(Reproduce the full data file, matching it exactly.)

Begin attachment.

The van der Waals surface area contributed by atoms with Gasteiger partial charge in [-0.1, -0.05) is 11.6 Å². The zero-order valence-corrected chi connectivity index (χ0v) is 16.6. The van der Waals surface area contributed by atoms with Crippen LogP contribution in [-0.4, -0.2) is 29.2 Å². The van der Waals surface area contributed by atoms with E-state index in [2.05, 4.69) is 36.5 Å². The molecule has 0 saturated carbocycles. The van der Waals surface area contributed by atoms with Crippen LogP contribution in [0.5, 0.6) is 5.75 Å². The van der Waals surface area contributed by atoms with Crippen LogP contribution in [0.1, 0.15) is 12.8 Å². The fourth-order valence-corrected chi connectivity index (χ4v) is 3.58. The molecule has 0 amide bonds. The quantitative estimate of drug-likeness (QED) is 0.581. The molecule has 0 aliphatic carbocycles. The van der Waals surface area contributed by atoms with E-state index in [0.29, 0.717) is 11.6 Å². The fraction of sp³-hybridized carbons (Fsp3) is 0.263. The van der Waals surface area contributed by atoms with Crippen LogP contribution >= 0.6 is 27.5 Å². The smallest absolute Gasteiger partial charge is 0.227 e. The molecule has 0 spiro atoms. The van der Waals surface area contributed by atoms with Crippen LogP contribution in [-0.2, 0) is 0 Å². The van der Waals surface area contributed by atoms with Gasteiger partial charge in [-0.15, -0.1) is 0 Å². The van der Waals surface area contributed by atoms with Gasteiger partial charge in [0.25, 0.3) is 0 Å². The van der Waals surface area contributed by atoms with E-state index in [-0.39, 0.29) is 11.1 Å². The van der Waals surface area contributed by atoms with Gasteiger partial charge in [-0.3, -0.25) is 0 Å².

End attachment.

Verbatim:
The van der Waals surface area contributed by atoms with Gasteiger partial charge in [-0.1, -0.05) is 11.6 Å². The zero-order valence-corrected chi connectivity index (χ0v) is 16.6. The van der Waals surface area contributed by atoms with Crippen LogP contribution in [-0.4, -0.2) is 29.2 Å². The van der Waals surface area contributed by atoms with E-state index in [2.05, 4.69) is 36.5 Å². The molecule has 0 saturated carbocycles. The van der Waals surface area contributed by atoms with Crippen LogP contribution in [0.5, 0.6) is 5.75 Å². The van der Waals surface area contributed by atoms with Crippen LogP contribution in [0.1, 0.15) is 12.8 Å². The fourth-order valence-corrected chi connectivity index (χ4v) is 3.58. The molecule has 0 amide bonds. The quantitative estimate of drug-likeness (QED) is 0.581. The molecule has 0 aliphatic carbocycles. The van der Waals surface area contributed by atoms with E-state index in [0.29, 0.717) is 11.6 Å². The fraction of sp³-hybridized carbons (Fsp3) is 0.263. The van der Waals surface area contributed by atoms with Crippen LogP contribution >= 0.6 is 27.5 Å². The smallest absolute Gasteiger partial charge is 0.227 e. The molecule has 0 spiro atoms. The van der Waals surface area contributed by atoms with Crippen LogP contribution in [-0.2, 0) is 0 Å². The van der Waals surface area contributed by atoms with Gasteiger partial charge in [-0.15, -0.1) is 0 Å². The van der Waals surface area contributed by atoms with Gasteiger partial charge in [0.25, 0.3) is 0 Å². The van der Waals surface area contributed by atoms with E-state index in [-0.39, 0.29) is 11.1 Å². The van der Waals surface area contributed by atoms with Gasteiger partial charge in [-0.3, -0.25) is 0 Å².